Ok, So You Don’t Have to Be a Complete SOB


October 2001

Ok, So You Don’t Have to Be a Complete SOB


Perhaps you can’t donate your entire salary to save three people on the layoff list like Cisco CEO John Chambers did, but there are other ways to keep your staff alive during the downturn. According to Bonnie Rochman’s article, “OK, So You Don’t Have to Be a Complete SOB,” in the July 2001 issue of eCompany Now, you can take action in dealing with your staff during a time when you’re on edge and they fear losing their jobs. Keep morale up by being conscious of these four ideas.

Tell it to them straight.
Don’t beat around the bush and try to make things seem better than they actually are. Employees will resent you if they think that you’re hiding something. Disclose where the company is financially and what the future looks like. Let your staff be a creative force in dealing with issues and improvements.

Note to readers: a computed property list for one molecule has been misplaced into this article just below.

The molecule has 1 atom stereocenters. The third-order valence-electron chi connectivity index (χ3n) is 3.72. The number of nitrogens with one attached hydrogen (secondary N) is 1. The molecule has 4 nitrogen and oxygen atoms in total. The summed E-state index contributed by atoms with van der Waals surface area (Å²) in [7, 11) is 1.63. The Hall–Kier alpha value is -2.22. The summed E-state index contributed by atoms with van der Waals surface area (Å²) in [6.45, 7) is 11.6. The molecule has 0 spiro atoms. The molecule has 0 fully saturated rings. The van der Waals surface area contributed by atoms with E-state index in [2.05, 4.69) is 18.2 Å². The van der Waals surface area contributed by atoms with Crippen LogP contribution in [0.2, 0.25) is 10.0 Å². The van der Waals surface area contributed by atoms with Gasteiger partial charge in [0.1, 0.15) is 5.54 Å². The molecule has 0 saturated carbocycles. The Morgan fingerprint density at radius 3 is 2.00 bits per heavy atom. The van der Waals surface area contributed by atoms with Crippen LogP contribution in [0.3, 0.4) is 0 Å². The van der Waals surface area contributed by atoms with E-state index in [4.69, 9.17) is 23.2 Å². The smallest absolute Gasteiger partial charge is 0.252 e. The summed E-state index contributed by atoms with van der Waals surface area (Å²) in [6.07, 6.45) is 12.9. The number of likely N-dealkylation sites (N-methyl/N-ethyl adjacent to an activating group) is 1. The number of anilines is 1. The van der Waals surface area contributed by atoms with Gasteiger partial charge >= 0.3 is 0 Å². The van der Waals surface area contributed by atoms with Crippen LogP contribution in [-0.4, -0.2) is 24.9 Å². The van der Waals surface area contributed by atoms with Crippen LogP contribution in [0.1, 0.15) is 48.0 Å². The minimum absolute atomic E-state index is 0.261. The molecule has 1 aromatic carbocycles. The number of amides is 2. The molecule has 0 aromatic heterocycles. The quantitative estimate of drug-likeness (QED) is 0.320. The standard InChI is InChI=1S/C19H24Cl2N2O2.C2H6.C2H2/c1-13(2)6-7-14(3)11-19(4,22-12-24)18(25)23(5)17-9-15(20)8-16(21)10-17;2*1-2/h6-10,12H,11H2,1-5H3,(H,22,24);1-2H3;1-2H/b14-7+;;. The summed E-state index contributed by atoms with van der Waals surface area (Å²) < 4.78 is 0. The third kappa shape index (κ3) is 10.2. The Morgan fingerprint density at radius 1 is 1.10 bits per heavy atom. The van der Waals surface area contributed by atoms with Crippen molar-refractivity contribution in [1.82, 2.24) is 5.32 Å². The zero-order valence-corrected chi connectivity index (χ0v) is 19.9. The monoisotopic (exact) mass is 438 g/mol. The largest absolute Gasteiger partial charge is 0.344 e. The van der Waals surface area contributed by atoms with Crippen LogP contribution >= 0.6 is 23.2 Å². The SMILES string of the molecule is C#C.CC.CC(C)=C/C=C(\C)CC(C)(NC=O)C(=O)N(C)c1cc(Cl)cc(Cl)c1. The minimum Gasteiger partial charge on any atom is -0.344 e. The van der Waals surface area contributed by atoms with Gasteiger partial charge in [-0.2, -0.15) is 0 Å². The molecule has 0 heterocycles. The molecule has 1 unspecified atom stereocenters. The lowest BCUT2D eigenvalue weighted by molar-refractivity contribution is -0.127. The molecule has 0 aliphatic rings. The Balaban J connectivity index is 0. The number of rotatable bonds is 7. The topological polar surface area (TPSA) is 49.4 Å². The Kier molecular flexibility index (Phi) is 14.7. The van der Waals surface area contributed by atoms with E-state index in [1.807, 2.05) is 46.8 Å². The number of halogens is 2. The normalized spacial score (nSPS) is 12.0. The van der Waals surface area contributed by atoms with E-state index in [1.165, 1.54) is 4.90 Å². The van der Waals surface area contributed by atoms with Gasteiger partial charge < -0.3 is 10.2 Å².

Clearly define their career paths.
Talent is the number one thing that keeps organizations alive. But when layoffs occur, it’s the remaining staff members who become overworked and undervalued. Be sincere in wanting to work together to develop a plan of success for them. Ask them what they want and be devoted to listening and implementing their goals.

Pay them what they’re worth.
Money can be a huge source of resentment especially in our current economic climate where stock options are not the bonus they once were. If employees don’t feel that they’re being paid what they’re worth, morale goes down and usually not with just one employee. It’s a ripple effect.

Keep them focused on the here and now.
Try breaking projects into smaller segments (3 to 6 months) so that progress is easily seen. Meet regularly to mark accomplishments, set goals, and understand expectations. Make sure everyone is on the same page.